L.A. city officials demanding full body scanners at L.A.X

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Speaking in a press conference at the Tom Bradley International Terminal Tuesday, Los Angeles Mayor Antonio Villaraigosa joint by local law enforcement officials and airport authorities in charge of safety and security, urged the federal government to expand the installation and use of full body scanners at LAX and other aerial ports; a high-tech device that would allegedly minimize the risk of a terrorist attack.

Considered as one of the prime U.S. terrorist targets, LAX -the nation’s third-busiest airport- is in possession of only three of 40 similar devices that operate in 19 airports nationwide, quantity considered as insufficient to overcome the random possibilities of detecting a terror plot as the one occurred last Christmas in Detroit.

The TSA has reportedly ordered about 150 scanners to be installed in airports across the country this year, although authorities are urging to expedite the process due the gravity of current circumstances. The controversial technology permits an entire body scanning projecting a clear corporal image similar to the one produced by X-Rays and its high resolution detects any type of materials. The sophisticated device was introduced several years ago, but its installation has been delayed due to privacy concerns and civil liberties issues raised by activists and members of Congress.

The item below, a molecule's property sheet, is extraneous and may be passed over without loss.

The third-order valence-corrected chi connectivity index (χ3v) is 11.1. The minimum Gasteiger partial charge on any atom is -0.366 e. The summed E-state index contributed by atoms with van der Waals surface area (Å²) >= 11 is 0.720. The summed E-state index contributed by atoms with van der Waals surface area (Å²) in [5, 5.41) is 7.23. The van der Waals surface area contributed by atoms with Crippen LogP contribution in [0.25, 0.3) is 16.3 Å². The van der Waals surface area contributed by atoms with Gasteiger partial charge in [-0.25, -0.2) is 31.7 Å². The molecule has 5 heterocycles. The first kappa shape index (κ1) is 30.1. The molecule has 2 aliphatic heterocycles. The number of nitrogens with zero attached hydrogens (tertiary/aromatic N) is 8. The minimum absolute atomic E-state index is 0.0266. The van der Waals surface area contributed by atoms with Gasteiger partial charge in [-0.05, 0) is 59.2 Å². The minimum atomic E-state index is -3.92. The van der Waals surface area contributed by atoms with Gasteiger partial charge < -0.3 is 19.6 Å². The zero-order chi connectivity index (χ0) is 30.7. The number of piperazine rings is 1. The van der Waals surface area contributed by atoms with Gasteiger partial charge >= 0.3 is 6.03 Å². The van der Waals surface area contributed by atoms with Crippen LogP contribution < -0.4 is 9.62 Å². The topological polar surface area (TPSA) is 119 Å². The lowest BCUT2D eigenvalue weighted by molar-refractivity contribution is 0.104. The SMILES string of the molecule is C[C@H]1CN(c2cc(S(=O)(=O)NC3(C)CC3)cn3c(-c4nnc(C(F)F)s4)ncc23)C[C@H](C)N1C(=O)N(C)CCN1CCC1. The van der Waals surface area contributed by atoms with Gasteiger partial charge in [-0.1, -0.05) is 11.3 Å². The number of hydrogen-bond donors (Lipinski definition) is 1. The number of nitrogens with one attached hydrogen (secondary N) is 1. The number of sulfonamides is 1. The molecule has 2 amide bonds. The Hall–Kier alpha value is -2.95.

At the present moment -crucial for the safety of all U.S. ports of entry- the TSA has no leader and pressures intensify as Villaraigosa also criticized Congress for delaying the endorsement of Erroll Southers, assistant chief of the Los Angeles World Airports Police Department, as head of the federal Transportation Security Administration, the agency in charge of airline security.

Also Tuesday, President Obama promised further steps to reinforce airline security and the nation’s counter-terror system because “American lives are on the line.”

“We have to do better, and we will do better,” Obama told reporters in Washington, after meeting with the chiefs of counterterrorism agencies that failed to detect the Christmas Day plot that triggered the feds to rethink airport procedures and to expand the watch-list and no-fly list database.